- The coming sovereign debt crisis and global economic collapse are a foregone conclusion. The question is when the Illuminists are going to pull the plug and set the world on a path to war. Instead of a debt jubilee when debts are written off and forgiven, more debts have been created and shove onto the sheeple.
- After something like US$28T of bailouts, guarantees and loans to the banksters for the subprime crisis, the sheeple still have to pay for all their subprime mortgages. The fact of the matter is: US$28T is sufficient to pay off all private mortgages, credit card debts, personal loans…. The people are being raped publicly by the ruling Illuminist class!
Crisis Awaits World’s Banks as Trillions Come Due
FRANKFURT — The sovereign debt crisis would seem to create worry enough for European banks, but there is another gathering threat that has not garnered as much notice: the trillions of dollars in short-term borrowing that institutions around the world must repay or roll over in the next two years.
The European Central Bank, the Bank of England and the International Monetary Fund have all recently warned of a looming crunch, especially in Europe, where banks have enough trouble raising money as it is. Their concern is that banks hungry for refinancing will compete with governments — which also must roll over huge sums — for the bond market’s favor. As a result, credit for business and consumers could become more costly and scarce, with unpleasant consequences for economic growth.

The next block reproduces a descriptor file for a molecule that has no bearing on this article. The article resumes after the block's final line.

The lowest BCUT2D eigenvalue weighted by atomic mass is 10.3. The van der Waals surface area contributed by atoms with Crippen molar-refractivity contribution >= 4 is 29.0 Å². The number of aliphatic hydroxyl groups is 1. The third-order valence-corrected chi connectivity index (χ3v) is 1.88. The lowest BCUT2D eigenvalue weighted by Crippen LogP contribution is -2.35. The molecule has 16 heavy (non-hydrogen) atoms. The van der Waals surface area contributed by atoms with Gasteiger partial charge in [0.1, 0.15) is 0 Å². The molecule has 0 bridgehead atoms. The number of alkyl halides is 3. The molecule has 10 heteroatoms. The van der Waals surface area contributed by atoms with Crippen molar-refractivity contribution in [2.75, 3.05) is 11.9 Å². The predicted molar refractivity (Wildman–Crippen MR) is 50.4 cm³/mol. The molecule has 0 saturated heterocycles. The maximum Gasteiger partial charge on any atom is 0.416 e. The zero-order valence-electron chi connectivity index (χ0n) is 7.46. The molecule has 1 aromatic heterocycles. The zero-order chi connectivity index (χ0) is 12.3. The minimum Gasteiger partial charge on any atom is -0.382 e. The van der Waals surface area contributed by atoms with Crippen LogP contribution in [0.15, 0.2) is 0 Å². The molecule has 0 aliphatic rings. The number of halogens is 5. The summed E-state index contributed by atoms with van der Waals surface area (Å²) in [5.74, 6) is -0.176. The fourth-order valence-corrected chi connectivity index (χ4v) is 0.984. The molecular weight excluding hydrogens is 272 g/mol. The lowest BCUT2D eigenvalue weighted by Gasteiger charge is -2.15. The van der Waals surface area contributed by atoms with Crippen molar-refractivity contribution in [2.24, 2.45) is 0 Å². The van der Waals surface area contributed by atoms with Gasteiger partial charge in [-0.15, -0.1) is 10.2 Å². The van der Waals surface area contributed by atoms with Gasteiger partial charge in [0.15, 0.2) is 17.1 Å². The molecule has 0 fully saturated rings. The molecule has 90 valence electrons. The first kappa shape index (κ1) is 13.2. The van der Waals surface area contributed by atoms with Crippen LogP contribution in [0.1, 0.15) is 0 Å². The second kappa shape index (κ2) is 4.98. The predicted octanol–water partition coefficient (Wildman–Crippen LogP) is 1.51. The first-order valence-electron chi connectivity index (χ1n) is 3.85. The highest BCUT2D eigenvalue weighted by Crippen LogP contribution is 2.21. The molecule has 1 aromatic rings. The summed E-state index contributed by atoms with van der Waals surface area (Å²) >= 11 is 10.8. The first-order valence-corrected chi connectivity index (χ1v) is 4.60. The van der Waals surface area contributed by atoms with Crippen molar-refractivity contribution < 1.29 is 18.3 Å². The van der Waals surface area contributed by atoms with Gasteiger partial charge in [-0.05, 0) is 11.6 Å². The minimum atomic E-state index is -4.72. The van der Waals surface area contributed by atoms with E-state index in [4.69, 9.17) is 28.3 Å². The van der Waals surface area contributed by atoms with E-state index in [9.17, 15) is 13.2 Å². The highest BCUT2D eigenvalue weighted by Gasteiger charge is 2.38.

“There is a cliff we are racing toward — it’s huge,” said Richard Barwell, an economist at Royal Bank of Scotland and formerly a senior economist at the Bank of England, Britain’s central bank. “No one seems to be talking about it that much.” But, he added, “it’s of first-order importance for lending and output.”
Banks worldwide owe nearly $5 trillion to bondholders and other creditors that will come due through 2012, according to estimates by the Bank for International Settlements. About $2.6 trillion of the liabilities are in Europe. U.S. banks must refinance about $1.3 trillion through 2012. While that sum is nothing to scoff at, analysts seem most concerned about Europe because the banking system there is already weighed down by the sovereign debt crisis.
How banks will come up with the money is an open question. With investors worried about government over-indebtedness in Greece, Spain, Ireland and other parts of Europe, many banks have been reluctant or unable to sell bonds, which they typically use to raise money that they lend on to businesses and households. The financing crunch has its origins in a worldwide trend for banks to borrow money for shorter periods.
The practice of short-term borrowing and long-term lending contributed to the near-collapse of the world financial system in late 2008 when short-term financing dried up. Banks suddenly found themselves starved for cash, and some would have collapsed without central bank support. Government bank guarantees extended in response to the crisis also inadvertently encouraged short-term lending. The guarantees were typically only for several years, and banks issued bonds to match.
Other banks took advantage of the gap between short-term and long-term rates, borrowing cheaply from money markets or central banks and lending to their customers at higher, long-term rates.